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Baited BRET—Measuring Ubiquitination/Deubiquitination in Real Time

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29 November 2004. Ubiquitination, sumoylation (tagging with small ubiquitin-like modifiers), ubiquitinated aggregates, and problems with ubiquitin-mediated proteasomal degradation have all been linked to pathological processes that underlie various neurodegenerative diseases, including Alzheimer, Parkinson, and Huntington diseases. Researchers studying these processes may be interested in a new technique that can measure ubiquitination—and deubiquitination—in real time. In the December issue of Nature Methods (first published online Nov. 18), Michel Bouvier and colleagues from the University of Montreal, Quebec, describe a way to measure this covalent modification process using bioluminescence resonance energy transfer, commonly known as BRET.

BRET, first described by Carl Johnson and colleagues at Vanderbilt University, Tennessee, is a bit like its cousin FRET (florescence resonance energy transfer—see Alzheimer Research Forum related news story) in that it measures molecular proximity by relying on transfer of light from one molecule to another. But BRET uses a luciferase enzyme as the electron donor, thus eliminating the need to excite samples with light. In their study, Bouvier and colleagues used two hybrid proteins (think of the classical two-hybrid protein-protein interaction assay) in which a bait, in this case a protein fused to Renilla luciferase (RLuc), was used to lure in a prey—ubiquitin fused to green fluorescent protein (GFP).

Joint first authors Julie Perroy and Stephanie Pontier used a β-arrestin fusion as the bait. β-arrestin is a well-known substrate for ubiquitination. When the authors expressed the two hybrids, along with the luciferase substrate DeepBlueC coelenterazine, in human kidney cells, they found that the energy transfer, as judged by GFP fluorescence, dramatically increased as the ubiquitin-GFP concentration was raised. This indicates that the GFP fluorescence was the result of a direct interaction between the arrestin and ubiquitin hybrids.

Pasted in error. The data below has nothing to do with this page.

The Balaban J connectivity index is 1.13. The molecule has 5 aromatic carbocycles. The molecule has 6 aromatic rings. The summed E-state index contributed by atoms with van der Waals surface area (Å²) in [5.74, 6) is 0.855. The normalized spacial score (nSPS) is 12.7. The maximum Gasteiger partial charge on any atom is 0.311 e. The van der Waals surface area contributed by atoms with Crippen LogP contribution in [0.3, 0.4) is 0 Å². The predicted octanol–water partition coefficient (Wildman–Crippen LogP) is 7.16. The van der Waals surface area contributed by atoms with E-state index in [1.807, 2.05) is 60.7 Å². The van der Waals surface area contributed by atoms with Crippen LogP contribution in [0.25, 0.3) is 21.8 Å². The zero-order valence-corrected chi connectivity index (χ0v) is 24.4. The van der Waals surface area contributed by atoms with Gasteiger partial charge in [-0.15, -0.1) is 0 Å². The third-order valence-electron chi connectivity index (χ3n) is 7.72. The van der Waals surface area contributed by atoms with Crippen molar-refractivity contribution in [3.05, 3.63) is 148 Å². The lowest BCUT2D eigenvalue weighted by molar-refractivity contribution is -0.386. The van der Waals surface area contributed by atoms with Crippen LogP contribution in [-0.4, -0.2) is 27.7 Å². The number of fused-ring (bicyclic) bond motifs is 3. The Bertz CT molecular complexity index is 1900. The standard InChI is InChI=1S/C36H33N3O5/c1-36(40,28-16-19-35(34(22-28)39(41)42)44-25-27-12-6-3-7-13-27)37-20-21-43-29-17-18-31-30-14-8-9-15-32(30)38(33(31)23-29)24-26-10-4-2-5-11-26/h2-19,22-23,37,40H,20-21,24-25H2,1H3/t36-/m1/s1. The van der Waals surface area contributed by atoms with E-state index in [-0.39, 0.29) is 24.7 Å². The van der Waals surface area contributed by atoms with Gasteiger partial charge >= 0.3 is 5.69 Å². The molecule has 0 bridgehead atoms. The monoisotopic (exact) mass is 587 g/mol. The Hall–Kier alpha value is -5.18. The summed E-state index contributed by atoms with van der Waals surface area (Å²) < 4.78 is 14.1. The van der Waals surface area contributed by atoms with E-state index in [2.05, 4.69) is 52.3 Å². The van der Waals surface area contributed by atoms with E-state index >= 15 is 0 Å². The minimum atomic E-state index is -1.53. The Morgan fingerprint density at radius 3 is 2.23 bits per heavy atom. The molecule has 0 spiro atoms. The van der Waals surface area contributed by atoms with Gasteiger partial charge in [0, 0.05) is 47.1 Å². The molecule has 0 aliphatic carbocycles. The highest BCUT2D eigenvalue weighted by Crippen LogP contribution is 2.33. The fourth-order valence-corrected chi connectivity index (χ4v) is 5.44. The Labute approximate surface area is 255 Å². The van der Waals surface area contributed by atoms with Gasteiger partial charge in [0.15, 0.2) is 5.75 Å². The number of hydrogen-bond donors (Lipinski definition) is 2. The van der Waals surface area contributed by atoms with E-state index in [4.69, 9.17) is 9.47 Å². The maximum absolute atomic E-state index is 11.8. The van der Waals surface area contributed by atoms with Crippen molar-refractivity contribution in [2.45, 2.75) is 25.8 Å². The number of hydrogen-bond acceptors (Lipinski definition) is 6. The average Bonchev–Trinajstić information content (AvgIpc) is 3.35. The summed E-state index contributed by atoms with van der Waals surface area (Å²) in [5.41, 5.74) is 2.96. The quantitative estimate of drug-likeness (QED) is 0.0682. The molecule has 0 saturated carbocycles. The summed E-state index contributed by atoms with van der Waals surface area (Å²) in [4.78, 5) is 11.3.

But this does not necessarily mean that the authors were measuring ubiquitination. They may have just been measuring contact between arrestin and ubiquitin. So to confirm that the BRET signal was actually a reflection of a covalent modification, Perroy and Pontier used a mutant ubiquitin that cannot be covalently attached to substrate protein. Using this prey, no GFP emissions were observed that were above baseline, indicating that for BRET to take place in this system, the ubiquitin hybrid must covalently bind to its substrate.

To show that their detection system is sensitive enough to detect real biological changes, the authors used G-protein coupled receptor (GPCR) activation to induce β-arrestin ubiquitination. When the authors challenged cells with isoproterenol (ISO) or arginine-vasopressin (AVP), agonists for the V2-vasopressin receptor (V2R) and β2 adrenergic receptor (β2AR) GPCRs, respectively, they found significant increases in the BRET signal, indicating that β-arrestin had been ubiquitinated. But because activated β2ARs are known to interact only transiently with arrestin, the authors were able to take this experiment one step further and measure, in real time, the delicate dynamics of the ubiquitination process.

While both GPCR agonists caused a rapid and similarly robust increase in the BRET signal (over fivefold), peaking after about two minutes, the isoproterenol-induced signal persisted for over 10 minutes, whereas the vasopressin-induced signal began to fade as quickly as it peaked, and was all but absent after 10 minutes. “This reduction in BRET signal most likely reflects a deubiquitination process and not a degradation of β-arrestin,” suggest the authors.

One caveat of the method is that to avoid quenching, the GFP-ubiquitin reporter must be designed to prevent polyubiquitination. The authors circumvented this problem by changing ubiquitin lysines 48 and 63, which can bind additional ubiquitin chains, to alanines.

As compared to Western blot analysis, which is typically used to measure ubiquitination of substrates, the BRET assay has several advantages, suggest Bouvier and colleagues: It avoids possible signal alterations that could result from cell lysis; it can capture the dynamic nature of the process; it can be used to monitor changes in specific cells given a specific treatment; and, because of the nature of the BRET measurements, it can distinguish deubiquitination from the simple loss of signal due to degradation (baseline BRET acts as an internal control). It will be of interest to see if this technique could easily be adapted for use in neurons.—Tom Fagan (Alzheimer Research Forum).

Perroy J, Pontier S, Charest PG, Aubry M, Bouvier M. Real-time monitoring of ubiquitination in living cells by BRET. Nat. Methods 2004 November 18. Advanced online publication. Abstract

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Related News: An Arrestin Development: Antipsychotic Drugs Hit Dopamine Signaling in New Way

Comment by:  Zachary Z. FreybergEneko UrizarHolly MooreJeffrey Lieberman (SRF Advisor)Jonathan Javitch
Submitted 30 December 2008
Posted 30 December 2008

Reevaluation of the dopamine D2 receptor in the treatment of schizophrenia: Novel intracellular mechanisms as predictors of antipsychotic efficacy